Photo Courtesy of Sen. Schumer’s Office
“The bottom line here is that if this is a problem in New York City, then this is a real issue across America,” Sen. Schumer said on Sunday.
By Michael V. Cusenza
Slow internet speed is likely plaguing roughly 4.7 million New Yorkers in the city and Long Island alone, according to data in a recently released Microsoft report—and Senate Minority Leader Chuck Schumer (D-N.Y.) on Sunday demanded that corrective action be taken immediately.
Microsoft’s analysis, according to Schumer, calls into question the way by which the Federal Communications Commission reports on broadband coverage, collects the information that delivers the data, and regulates broadband provider’s advertising of internet speeds. Schumer said he’s urging the FCC and providers to develop a response that ensures accurate reporting and better coverage, which translates into fairer price.
According to Schumer, broadband is a transmission technique that enables a large number of messages to be communicated simultaneously. Broadband speed is important, because the faster your internet is, the more you can do online. It also means more people can use the internet at the same time without affecting each other’s consumption. Because of its high access speeds, broadband internet service is the most used form of internet access. Schumer noted that 25 megabits per second (mbps) is the minimum broadband speed for downloads as defined by the FCC.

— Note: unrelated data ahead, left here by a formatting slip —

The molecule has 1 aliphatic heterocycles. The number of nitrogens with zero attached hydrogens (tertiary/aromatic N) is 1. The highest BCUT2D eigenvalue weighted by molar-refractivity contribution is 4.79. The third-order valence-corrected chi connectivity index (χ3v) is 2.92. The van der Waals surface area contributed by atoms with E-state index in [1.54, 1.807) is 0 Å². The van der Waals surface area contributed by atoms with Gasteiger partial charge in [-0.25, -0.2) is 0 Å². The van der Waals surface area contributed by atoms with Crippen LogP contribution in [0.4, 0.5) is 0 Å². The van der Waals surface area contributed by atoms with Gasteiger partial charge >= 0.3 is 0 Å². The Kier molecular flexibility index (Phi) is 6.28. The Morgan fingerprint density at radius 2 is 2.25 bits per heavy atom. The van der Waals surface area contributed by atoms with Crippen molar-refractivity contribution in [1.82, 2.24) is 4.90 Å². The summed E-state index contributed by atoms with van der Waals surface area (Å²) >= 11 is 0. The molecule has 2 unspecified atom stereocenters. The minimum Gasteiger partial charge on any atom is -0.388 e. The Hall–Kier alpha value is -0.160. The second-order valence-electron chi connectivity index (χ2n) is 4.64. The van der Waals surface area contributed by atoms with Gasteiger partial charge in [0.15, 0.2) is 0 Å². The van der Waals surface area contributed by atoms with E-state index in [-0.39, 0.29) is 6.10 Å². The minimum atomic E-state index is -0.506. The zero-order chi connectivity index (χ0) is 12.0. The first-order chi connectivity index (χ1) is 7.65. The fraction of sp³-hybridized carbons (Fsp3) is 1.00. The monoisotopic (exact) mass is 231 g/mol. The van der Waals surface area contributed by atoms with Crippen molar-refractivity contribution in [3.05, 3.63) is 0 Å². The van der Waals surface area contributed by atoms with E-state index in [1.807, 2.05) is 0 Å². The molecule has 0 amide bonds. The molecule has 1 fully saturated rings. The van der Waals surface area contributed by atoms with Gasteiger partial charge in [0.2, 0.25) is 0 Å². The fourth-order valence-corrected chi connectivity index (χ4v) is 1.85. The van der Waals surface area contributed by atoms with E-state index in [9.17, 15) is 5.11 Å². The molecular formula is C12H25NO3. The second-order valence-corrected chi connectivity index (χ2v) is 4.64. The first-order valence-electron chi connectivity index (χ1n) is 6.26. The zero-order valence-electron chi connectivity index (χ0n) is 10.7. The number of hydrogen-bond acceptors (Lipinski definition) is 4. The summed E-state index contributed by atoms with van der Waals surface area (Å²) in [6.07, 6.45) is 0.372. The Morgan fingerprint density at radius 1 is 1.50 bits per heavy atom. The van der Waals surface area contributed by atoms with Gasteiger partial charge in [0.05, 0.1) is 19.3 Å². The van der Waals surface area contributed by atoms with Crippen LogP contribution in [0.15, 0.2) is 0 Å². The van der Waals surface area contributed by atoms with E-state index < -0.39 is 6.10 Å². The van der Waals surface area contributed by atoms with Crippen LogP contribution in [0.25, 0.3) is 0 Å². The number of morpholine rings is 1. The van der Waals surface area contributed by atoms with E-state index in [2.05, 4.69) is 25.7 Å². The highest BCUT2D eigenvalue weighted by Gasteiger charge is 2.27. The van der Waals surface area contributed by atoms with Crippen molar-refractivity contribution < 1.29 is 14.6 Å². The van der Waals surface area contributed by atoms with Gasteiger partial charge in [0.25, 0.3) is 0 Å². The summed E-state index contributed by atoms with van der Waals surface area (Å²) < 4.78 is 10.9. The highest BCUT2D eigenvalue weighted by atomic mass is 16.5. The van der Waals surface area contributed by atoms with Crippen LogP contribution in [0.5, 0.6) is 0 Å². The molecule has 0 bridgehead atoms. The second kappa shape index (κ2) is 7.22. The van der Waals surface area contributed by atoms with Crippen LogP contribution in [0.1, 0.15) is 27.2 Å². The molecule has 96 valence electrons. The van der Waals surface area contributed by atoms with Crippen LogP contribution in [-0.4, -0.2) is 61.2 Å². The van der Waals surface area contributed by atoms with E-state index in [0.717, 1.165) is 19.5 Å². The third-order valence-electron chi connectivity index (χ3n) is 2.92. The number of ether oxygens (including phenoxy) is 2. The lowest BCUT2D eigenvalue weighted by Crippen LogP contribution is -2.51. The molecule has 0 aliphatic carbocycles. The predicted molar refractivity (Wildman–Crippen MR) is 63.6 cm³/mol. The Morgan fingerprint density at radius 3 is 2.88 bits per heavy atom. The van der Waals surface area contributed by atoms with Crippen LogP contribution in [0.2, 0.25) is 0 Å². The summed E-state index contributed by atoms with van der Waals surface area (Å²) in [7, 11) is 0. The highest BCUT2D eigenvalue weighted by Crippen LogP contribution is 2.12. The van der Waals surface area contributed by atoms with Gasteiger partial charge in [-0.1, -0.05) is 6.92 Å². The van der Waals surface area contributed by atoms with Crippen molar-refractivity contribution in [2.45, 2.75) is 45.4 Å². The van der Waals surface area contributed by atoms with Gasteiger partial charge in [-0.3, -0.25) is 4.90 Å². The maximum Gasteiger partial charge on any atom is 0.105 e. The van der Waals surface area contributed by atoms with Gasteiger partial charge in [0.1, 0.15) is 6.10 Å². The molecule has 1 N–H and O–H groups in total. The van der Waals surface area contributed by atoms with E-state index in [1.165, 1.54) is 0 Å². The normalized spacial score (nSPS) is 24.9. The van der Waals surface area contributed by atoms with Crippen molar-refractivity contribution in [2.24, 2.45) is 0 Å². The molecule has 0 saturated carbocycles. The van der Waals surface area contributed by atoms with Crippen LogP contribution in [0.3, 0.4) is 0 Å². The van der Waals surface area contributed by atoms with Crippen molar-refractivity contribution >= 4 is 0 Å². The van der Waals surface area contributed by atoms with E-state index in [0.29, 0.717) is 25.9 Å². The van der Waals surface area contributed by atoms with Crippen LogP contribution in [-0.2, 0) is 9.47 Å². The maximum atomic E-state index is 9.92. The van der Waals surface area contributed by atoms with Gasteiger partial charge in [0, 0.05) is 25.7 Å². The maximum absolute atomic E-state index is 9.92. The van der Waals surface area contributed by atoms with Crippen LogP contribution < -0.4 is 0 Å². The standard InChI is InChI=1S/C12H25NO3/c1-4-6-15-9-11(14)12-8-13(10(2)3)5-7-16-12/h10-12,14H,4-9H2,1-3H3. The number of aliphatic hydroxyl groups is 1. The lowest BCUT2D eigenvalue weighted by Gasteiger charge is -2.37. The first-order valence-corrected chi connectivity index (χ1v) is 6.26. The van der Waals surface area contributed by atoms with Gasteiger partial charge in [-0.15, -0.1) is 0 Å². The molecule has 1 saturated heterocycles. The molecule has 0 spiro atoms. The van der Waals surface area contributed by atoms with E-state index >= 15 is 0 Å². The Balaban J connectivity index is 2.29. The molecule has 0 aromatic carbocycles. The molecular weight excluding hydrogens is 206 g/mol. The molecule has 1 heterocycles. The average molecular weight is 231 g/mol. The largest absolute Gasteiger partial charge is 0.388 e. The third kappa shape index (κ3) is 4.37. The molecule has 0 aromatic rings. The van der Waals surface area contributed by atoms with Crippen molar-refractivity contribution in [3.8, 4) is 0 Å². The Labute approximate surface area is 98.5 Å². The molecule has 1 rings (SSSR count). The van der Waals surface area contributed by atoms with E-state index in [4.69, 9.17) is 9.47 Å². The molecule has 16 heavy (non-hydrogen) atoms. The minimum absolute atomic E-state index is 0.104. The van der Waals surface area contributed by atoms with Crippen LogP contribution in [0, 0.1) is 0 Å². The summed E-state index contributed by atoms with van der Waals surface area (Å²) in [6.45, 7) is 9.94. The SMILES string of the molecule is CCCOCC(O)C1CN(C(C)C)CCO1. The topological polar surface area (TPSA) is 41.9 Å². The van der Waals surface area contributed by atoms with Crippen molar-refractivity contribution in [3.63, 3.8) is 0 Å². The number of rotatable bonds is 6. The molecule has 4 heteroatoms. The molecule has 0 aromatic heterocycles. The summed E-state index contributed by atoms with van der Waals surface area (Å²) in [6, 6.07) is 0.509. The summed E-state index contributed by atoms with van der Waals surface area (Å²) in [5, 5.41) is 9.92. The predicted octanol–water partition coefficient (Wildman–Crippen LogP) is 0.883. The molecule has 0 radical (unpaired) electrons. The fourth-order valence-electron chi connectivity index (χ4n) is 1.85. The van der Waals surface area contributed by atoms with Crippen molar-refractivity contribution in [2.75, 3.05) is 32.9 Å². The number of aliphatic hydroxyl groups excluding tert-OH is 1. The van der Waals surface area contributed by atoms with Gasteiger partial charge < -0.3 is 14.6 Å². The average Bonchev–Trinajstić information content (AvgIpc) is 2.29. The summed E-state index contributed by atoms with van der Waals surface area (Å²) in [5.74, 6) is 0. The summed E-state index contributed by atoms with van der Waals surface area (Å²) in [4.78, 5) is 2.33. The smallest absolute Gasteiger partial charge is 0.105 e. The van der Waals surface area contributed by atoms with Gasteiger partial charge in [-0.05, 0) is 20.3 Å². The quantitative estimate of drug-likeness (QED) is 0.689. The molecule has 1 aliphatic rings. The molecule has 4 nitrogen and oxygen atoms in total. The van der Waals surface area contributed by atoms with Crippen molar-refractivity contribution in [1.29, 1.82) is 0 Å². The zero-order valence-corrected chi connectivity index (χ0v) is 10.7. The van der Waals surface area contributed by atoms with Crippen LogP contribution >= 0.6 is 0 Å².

New York’s senior senator is calling on the FCC to conduct a thorough review into the huge disparity between the provider-supplied data and the data generated by specific households and their internet devices via the Microsoft study. Specifically, Schumer is calling into question federal policy that allows providers to account for areas where they are not actually providing service. In fact, Schumer pointed out that service providers can use the coverage of one household in a census block to account for coverage throughout the entire area. The FCC then uses this faulty data, which is self-reported by providers to the agency, to assess the state of broadband access in America and complete its annual broadband report.
“The FCC needs to account for the massive disparity in reported speeds and the real frustration of many New Yorkers who are at a net loss all around when their internet service is slow, possibly paying for speeds that are not as advertised and losing out on their own productivity. The bottom line here is that if this is a problem in New York City, then this is a real issue across America,” Schumer said.
The senator on Sunday also pointed out that the discrepancy between the FCC’s and Microsoft’s broadband data is particularly relevant in the five boroughs and Long Island. The FCC reports that the percentage of people who don’t use internet at broadband speeds in NYC and Nassau and Suffolk counties is less than 1 percent. However, Microsoft’s analysis shows “a massive disparity” in those figures.
For example, according to the FCC, less than 1 percent of the people in Queens are without true broadband or slower than acceptable internet speeds. Microsoft’s study shows that that number is actually 48 percent, or 1,100,000 people that live in The World’s Borough.
“While we live in an era of faster and faster, the reality of internet speed across New York is that it may move more like molasses than lighting,” Schumer quipped.